The map mentioned in step 5 can be seen as a book — the first element is the page number (as int) and the second element the content of the page. If you would start reading a book somewhere in the middle you most likely have no clue what’s going on. If you continue to read page by page from where you left (in our case the currentVersion) the story will make sense.
Our database get’s updates from the currentVersion up to the latest available, all executed in the right order in a single batch operation.

UPDATE — Some fresh new ideas

Since I wrote this article I checked out a lot of other local storage solutions. Have a look at the linked article, moor is a nice package to assist you with offline first storage.

Round 2: Online mode, ready ?

Giphy — https://gph.is/2HPEMQz

There are a billion options on how you can do this, as pointed out earlier this depends on your needs. I can just hand over some advises learned over the years, all our mobile apps have to be offline first, all of them have a sync build in.

  • If you can, use an already build sync service — do net reinvent the wheel
  • Please do not use integers for primary keys, instead use UUID offered by this super simple package, otherwise you might find yourself in the unlucky case of creating integers in given ranges for given clients. UUID’s are always unique¹
  • Keep the exchanged data as small as possible, implement a change flag or last change date. Setup a data contract for all your data — this contract should describe the minimum required for all data (ID, last change), only send out data newer as the last sync
  • Store timestamps in UTC to don’t end up in the timezone hell. Consider saving them as plain numeric values, this works for any kind of backend
  • Keep the mobile side of the API as dumb as possible, if you have a bug in the app, a fix might take 2 days before it reaches your customer. Fixing a server side bug should be much faster
  • Think about your API architecture twice, over/under fetching data is an issue of REST, a possible solution would be GraphQL

¹ The probability to find a duplicate within 103 trillion version-4 UUIDs is one in a billion. From Wikipedia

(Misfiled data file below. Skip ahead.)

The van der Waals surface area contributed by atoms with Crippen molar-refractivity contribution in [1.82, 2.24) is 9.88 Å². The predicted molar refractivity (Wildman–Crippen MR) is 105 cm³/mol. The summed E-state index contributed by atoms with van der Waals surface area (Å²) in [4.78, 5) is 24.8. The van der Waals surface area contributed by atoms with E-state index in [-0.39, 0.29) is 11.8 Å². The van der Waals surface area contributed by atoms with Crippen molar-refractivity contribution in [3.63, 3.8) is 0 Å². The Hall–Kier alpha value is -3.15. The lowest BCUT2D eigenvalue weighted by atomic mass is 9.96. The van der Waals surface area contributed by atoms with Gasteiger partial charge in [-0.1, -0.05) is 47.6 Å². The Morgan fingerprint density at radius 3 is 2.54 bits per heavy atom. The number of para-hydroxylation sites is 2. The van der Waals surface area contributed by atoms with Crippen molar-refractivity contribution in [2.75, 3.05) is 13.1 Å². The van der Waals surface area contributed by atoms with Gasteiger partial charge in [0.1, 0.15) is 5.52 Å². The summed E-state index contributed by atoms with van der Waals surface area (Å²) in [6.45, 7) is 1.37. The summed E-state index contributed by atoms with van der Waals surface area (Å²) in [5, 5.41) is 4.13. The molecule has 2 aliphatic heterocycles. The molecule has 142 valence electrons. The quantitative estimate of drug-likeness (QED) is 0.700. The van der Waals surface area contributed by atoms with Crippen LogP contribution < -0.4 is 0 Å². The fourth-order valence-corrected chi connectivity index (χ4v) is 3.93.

Last round: Offline first UX

Make sure your content offers interaction, even if you end up with “Sorry, no network, try later”, you still get further as hiding parts of your app.
Ensure that the workflows are the same, offline or online, there should be no difference.
In case you can’t handle a request, please provide a meaningful error message. Messages like the ones below are useless:

  • An error occurred
  • Internal error
  • No response

Try something like: “Sorry, you seem to be offline. The current request can’t be completed.” If you have a certain function that will require a connection in any case, check the current connection state and disable the button if you are offline.
Pro mode — leave the button active but inform the user after he clicked that this can’t be done right now.
Think about your empty states, showing a big white rectangle because a list view is empty doesn’t help you. Include a nice image and a short text that get’s the user started/informed. Asking a user to confirm an action that will require a network connection can also be a helpful tool in case you need to perform a longer running operation.

Please, never ever clear your cache before checking the connection state. In the worst case you will end up with an empty app in the middle of nowhere.

Conclusion

Offline first, done right, get’s you the best of two worlds. Your users can use the app at anytime and have no fear of loosing their data. Thanks to caches and local data you should be able to deliver content quickly and reliable. Sure, it is an extra step of work for you but it might also be the extra feature you can offer but others not.

How about you? Did you ever made an offline-first app? I would love to see some examples or any experience in the comments :)

Thanks for reading.

Flutter Community

Articles and Stories from the Flutter Community

Christian Muehle

Written by

Software developer in the marine industry — Technical writer and Flutter enthusiast — Happy user of Apache CouchDB and big fan of the .NET Framework

Flutter Community

Articles and Stories from the Flutter Community

Christian Muehle

Written by

Software developer in the marine industry — Technical writer and Flutter enthusiast — Happy user of Apache CouchDB and big fan of the .NET Framework

Flutter Community

Articles and Stories from the Flutter Community